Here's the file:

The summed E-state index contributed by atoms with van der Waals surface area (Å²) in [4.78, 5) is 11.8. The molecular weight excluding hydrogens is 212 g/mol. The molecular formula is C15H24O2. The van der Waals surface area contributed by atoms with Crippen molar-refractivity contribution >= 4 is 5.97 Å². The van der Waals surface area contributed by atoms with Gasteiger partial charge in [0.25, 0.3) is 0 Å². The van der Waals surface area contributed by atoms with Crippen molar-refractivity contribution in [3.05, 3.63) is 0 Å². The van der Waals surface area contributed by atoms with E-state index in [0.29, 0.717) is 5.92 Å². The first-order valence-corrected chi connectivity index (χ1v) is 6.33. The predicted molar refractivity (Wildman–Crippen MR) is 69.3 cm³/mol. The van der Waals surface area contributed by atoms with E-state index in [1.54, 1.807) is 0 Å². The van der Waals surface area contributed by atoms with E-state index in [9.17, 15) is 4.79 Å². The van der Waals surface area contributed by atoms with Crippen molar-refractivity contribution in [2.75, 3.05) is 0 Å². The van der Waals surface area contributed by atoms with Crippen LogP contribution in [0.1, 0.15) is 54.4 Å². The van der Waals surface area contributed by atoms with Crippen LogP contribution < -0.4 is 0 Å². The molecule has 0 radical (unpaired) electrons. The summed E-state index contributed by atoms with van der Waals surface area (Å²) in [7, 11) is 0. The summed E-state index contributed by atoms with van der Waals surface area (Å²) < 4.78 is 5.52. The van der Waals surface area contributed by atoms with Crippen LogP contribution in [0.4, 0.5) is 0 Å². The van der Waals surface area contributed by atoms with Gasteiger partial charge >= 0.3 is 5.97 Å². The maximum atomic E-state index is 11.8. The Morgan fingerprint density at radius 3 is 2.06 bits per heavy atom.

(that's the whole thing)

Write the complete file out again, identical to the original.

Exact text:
The summed E-state index contributed by atoms with van der Waals surface area (Å²) in [4.78, 5) is 11.8. The molecular weight excluding hydrogens is 212 g/mol. The molecular formula is C15H24O2. The van der Waals surface area contributed by atoms with Crippen molar-refractivity contribution >= 4 is 5.97 Å². The van der Waals surface area contributed by atoms with Gasteiger partial charge in [0.25, 0.3) is 0 Å². The van der Waals surface area contributed by atoms with Crippen molar-refractivity contribution in [3.05, 3.63) is 0 Å². The van der Waals surface area contributed by atoms with E-state index in [0.29, 0.717) is 5.92 Å². The first-order valence-corrected chi connectivity index (χ1v) is 6.33. The predicted molar refractivity (Wildman–Crippen MR) is 69.3 cm³/mol. The van der Waals surface area contributed by atoms with E-state index in [1.54, 1.807) is 0 Å². The van der Waals surface area contributed by atoms with E-state index in [9.17, 15) is 4.79 Å². The van der Waals surface area contributed by atoms with Crippen molar-refractivity contribution in [2.75, 3.05) is 0 Å². The van der Waals surface area contributed by atoms with Crippen LogP contribution in [0.1, 0.15) is 54.4 Å². The van der Waals surface area contributed by atoms with Crippen LogP contribution < -0.4 is 0 Å². The molecule has 0 radical (unpaired) electrons. The summed E-state index contributed by atoms with van der Waals surface area (Å²) in [7, 11) is 0. The summed E-state index contributed by atoms with van der Waals surface area (Å²) < 4.78 is 5.52. The van der Waals surface area contributed by atoms with Crippen LogP contribution in [0.4, 0.5) is 0 Å². The van der Waals surface area contributed by atoms with Gasteiger partial charge >= 0.3 is 5.97 Å². The maximum atomic E-state index is 11.8. The Morgan fingerprint density at radius 3 is 2.06 bits per heavy atom.